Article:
I feel as if I have spent a lifetime saying goodbye.
So many goodbyes.
From very early childhood my life has been full of goodbye.
During those early years I did not know when it would happen, how it would happen, there would just be a shift in my world, maybe, I truly don't know. I have no memory. Pieces of a life that don't feel as if they truly exist because I cannot remember them.
But there are people, faces and hugs, touches, good and bad, those I remember. Places, places I remember. Colors and textures, and scents, so many scents I remember. Bringing flashes of memory.
I must have been about 3, standing in front of a glass door, looking out, my little sister beside me. I can still feel the warmth of her small body leaning against mine. Someone was leaving, we were, my first awareness of goodbye?
I remember summer.
The summer I turned 5. A wonderful playground of a neighborhood, nestled along a river, a special muddy tang to the air. Family living across the street, my cousin also my best friend. Children playing everywhere. Lawns overflowing with children. Magical summer evenings, with those connecting swards of green, overhung with what seem like giant Oaks, filled with the parents of those same children. Those young adults of the early sixties. The young men and women that were teens in the mid-fifties. The women emulating Jackie Kennedy, the men, looking quite Fonziesque in my mind's eye. The women all wearing shirtwaist dresses with floating skirts, or pedal pushers. All gathered in lawn chairs, gossiping and laughing, the mother's drinking lemonade, or iced tea, the father's drinking beer and smoking cigarettes, watching their children catch fireflies. The last of all that was good?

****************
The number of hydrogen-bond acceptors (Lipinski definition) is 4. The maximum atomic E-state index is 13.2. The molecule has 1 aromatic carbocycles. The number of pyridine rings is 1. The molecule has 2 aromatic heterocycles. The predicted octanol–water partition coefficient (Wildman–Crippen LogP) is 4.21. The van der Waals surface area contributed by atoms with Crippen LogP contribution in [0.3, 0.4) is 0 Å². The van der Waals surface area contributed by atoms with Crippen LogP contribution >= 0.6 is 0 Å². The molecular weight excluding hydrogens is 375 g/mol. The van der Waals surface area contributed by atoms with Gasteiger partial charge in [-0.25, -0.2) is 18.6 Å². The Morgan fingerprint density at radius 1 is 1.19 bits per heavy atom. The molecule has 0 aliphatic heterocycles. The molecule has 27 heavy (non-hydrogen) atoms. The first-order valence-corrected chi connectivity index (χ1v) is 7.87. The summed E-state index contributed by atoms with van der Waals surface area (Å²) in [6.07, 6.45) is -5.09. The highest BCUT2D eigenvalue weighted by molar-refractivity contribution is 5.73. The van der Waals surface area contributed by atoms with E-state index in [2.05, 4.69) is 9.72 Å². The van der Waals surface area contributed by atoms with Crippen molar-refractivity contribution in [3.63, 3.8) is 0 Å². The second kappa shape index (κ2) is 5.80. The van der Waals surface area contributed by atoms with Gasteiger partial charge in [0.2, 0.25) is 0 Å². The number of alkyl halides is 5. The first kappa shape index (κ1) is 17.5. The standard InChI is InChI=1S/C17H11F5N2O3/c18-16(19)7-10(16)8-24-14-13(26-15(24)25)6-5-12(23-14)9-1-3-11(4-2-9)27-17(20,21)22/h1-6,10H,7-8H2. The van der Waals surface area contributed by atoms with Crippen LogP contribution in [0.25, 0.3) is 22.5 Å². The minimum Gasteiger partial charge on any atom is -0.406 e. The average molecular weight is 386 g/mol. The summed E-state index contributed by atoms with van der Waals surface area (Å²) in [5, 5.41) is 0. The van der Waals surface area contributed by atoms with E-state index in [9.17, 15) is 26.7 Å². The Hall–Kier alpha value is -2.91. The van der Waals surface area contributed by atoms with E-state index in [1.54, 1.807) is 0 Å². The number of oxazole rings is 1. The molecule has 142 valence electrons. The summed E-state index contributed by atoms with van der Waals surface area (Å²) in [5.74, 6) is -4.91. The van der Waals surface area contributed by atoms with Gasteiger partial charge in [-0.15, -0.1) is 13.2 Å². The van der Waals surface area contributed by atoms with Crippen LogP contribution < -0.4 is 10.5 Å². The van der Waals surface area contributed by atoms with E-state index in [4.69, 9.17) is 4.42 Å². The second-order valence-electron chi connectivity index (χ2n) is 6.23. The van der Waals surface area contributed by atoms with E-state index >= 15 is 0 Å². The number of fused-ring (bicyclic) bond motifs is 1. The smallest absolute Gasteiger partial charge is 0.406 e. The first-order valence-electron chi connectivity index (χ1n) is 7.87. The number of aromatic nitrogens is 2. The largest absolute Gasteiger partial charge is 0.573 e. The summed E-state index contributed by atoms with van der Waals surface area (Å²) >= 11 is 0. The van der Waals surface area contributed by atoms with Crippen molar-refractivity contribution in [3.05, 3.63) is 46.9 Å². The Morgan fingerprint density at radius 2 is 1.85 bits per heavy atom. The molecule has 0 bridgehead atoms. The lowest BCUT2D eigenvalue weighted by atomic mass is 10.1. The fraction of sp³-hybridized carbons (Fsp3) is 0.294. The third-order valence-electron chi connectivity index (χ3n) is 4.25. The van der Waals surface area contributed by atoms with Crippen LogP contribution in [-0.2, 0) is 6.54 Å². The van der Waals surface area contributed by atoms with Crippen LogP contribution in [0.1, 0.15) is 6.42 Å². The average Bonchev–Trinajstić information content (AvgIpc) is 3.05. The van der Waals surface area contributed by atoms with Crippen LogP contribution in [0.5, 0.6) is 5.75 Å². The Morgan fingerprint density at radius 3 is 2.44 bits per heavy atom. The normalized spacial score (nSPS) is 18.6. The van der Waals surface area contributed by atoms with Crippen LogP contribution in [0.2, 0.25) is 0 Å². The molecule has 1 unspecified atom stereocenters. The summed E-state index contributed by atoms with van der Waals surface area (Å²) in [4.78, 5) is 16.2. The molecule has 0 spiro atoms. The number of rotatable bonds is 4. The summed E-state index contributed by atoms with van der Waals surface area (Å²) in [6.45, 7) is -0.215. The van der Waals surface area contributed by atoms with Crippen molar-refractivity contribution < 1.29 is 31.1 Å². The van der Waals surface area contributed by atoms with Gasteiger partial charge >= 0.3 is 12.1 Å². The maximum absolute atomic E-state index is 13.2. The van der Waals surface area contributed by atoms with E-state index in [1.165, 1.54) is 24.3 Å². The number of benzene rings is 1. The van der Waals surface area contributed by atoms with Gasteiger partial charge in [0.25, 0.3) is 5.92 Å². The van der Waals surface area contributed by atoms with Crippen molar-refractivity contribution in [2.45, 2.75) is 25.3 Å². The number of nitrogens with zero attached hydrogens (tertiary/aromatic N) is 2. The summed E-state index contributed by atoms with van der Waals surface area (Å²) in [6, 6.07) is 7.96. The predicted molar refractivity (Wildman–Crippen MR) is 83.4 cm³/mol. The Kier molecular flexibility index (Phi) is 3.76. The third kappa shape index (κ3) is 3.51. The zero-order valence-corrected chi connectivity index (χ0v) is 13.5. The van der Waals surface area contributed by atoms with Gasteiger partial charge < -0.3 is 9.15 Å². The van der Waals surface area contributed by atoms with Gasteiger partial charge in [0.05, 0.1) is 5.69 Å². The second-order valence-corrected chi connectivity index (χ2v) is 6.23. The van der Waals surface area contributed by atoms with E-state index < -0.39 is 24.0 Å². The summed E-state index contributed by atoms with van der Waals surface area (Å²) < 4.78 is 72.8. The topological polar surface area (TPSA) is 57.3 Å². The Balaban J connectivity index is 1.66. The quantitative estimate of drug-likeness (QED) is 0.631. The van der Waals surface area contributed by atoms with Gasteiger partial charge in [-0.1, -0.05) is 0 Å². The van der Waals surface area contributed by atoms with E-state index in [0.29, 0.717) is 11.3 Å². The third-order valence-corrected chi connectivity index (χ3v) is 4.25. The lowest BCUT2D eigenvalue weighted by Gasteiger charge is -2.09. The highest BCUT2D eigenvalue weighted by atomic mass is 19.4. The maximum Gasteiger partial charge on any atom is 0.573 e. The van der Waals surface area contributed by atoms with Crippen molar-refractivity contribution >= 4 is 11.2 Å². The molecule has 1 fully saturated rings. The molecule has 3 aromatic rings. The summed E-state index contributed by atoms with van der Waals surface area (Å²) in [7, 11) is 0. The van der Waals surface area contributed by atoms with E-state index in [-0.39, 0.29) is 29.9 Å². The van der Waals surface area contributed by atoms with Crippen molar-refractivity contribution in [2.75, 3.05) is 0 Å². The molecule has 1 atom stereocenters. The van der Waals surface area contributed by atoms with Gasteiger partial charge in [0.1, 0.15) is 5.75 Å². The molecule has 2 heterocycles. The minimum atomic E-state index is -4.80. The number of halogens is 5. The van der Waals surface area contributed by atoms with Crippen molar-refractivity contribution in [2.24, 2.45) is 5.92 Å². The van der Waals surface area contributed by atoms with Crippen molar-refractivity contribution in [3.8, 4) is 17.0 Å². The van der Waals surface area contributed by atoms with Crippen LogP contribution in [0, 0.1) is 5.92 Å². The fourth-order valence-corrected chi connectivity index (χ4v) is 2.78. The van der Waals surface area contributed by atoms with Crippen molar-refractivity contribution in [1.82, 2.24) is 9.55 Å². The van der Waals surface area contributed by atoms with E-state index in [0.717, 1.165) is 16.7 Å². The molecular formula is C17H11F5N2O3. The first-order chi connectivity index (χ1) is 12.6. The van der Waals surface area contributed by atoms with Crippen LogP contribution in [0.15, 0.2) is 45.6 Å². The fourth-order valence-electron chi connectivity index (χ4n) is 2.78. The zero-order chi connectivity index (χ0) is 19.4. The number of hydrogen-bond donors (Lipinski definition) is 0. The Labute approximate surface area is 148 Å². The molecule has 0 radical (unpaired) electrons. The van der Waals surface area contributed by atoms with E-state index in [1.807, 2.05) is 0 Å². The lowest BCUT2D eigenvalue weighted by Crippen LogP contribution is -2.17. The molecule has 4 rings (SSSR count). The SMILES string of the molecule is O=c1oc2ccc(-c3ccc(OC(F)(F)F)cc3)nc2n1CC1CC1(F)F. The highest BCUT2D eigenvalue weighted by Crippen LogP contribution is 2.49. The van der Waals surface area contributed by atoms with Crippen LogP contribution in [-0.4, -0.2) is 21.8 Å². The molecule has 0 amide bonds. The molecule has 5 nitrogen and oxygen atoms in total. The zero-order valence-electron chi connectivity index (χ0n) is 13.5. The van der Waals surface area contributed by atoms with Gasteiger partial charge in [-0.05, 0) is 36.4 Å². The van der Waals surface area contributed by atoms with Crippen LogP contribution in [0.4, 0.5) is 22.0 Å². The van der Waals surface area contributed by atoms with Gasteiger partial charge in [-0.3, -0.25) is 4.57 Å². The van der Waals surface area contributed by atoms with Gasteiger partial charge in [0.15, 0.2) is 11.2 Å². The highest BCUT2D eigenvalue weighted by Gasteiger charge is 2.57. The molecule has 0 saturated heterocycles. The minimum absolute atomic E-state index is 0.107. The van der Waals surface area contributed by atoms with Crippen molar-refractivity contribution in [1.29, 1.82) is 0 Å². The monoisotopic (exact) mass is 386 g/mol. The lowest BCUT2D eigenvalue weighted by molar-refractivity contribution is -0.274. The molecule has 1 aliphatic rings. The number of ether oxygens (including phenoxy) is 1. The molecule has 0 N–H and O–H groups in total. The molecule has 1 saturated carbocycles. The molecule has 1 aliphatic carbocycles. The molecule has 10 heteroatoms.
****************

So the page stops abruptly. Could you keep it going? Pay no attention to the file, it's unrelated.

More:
An illness, a flood, more goodbyes. We never returned there again.
The summer I turned 7. A new place, a place in the country. The air was supposed to be better for my ill mother. No people to remember, but the place, the feel of the air, the scent of new mown hay. No neighboring children, just siblings to play with, wild places to explore in the woods near by. But the laughter was gone.
The summer I turned 8. Another house, still in the country, raising goats this time, the milk was supposed to help my mother grow stronger. More scents, rich earth, dust mixed with machine oil, the feel of a warm goat teat under my fingers, but fear too, that house contained fear. More wild places to explore, only these were barns, sheds, corn cribs, grain storage rooms. Lofts and ladders, railroad tracks to follow. Wild strawberries, and saurkraut memories.
The summer I turned 9. Memories that stop making sense, a death in the family, another move, leaving behind my father. The hugs of my grandmother. A rich orange clay earth, children singing, laughing, many children again.But the fear had already been instilled, I knew I would have to say goodbye, so I lived more quietly, I didn't know how to live loudly anymore.